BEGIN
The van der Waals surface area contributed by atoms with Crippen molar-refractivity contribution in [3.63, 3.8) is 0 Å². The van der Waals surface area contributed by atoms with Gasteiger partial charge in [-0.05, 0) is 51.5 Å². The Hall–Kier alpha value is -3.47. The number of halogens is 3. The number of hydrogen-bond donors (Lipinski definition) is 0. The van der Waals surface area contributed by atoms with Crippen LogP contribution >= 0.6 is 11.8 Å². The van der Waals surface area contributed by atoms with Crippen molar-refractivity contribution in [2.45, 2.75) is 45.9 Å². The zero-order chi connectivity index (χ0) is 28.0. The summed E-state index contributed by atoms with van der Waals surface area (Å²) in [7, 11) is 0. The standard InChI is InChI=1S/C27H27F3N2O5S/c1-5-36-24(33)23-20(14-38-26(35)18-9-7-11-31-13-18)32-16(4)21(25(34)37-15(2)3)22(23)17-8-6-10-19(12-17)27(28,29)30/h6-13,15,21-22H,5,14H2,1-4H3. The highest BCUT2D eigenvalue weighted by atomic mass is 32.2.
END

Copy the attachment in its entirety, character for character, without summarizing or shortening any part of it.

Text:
The van der Waals surface area contributed by atoms with Crippen molar-refractivity contribution in [3.63, 3.8) is 0 Å². The van der Waals surface area contributed by atoms with Gasteiger partial charge in [-0.05, 0) is 51.5 Å². The Hall–Kier alpha value is -3.47. The number of halogens is 3. The number of hydrogen-bond donors (Lipinski definition) is 0. The van der Waals surface area contributed by atoms with Crippen LogP contribution >= 0.6 is 11.8 Å². The van der Waals surface area contributed by atoms with Crippen molar-refractivity contribution in [2.45, 2.75) is 45.9 Å². The zero-order chi connectivity index (χ0) is 28.0. The summed E-state index contributed by atoms with van der Waals surface area (Å²) in [7, 11) is 0. The standard InChI is InChI=1S/C27H27F3N2O5S/c1-5-36-24(33)23-20(14-38-26(35)18-9-7-11-31-13-18)32-16(4)21(25(34)37-15(2)3)22(23)17-8-6-10-19(12-17)27(28,29)30/h6-13,15,21-22H,5,14H2,1-4H3. The highest BCUT2D eigenvalue weighted by atomic mass is 32.2.